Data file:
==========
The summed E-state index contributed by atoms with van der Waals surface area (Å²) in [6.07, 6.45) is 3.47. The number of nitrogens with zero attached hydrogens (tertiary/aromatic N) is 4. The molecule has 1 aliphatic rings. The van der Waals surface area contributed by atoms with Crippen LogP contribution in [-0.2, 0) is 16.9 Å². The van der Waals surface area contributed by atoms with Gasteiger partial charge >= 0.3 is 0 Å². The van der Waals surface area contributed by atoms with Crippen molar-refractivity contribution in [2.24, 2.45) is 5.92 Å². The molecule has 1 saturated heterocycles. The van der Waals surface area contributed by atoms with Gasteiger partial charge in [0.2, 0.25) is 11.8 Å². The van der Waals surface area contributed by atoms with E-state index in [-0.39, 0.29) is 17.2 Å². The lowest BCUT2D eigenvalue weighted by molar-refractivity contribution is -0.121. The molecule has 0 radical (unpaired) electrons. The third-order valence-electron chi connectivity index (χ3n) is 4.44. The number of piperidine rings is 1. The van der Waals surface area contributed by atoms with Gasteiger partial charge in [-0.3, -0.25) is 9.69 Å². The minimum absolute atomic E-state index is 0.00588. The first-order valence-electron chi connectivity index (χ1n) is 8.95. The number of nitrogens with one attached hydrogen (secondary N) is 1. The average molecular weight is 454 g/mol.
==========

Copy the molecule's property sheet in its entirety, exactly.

The summed E-state index contributed by atoms with van der Waals surface area (Å²) in [6.07, 6.45) is 3.47. The number of nitrogens with zero attached hydrogens (tertiary/aromatic N) is 4. The molecule has 1 aliphatic rings. The van der Waals surface area contributed by atoms with Crippen LogP contribution in [-0.2, 0) is 16.9 Å². The van der Waals surface area contributed by atoms with Gasteiger partial charge >= 0.3 is 0 Å². The van der Waals surface area contributed by atoms with Crippen molar-refractivity contribution in [2.24, 2.45) is 5.92 Å². The molecule has 1 saturated heterocycles. The van der Waals surface area contributed by atoms with Gasteiger partial charge in [0.2, 0.25) is 11.8 Å². The van der Waals surface area contributed by atoms with E-state index in [-0.39, 0.29) is 17.2 Å². The lowest BCUT2D eigenvalue weighted by molar-refractivity contribution is -0.121. The molecule has 0 radical (unpaired) electrons. The third-order valence-electron chi connectivity index (χ3n) is 4.44. The number of piperidine rings is 1. The van der Waals surface area contributed by atoms with Gasteiger partial charge in [-0.3, -0.25) is 9.69 Å². The minimum absolute atomic E-state index is 0.00588. The first-order valence-electron chi connectivity index (χ1n) is 8.95. The number of nitrogens with one attached hydrogen (secondary N) is 1. The average molecular weight is 454 g/mol.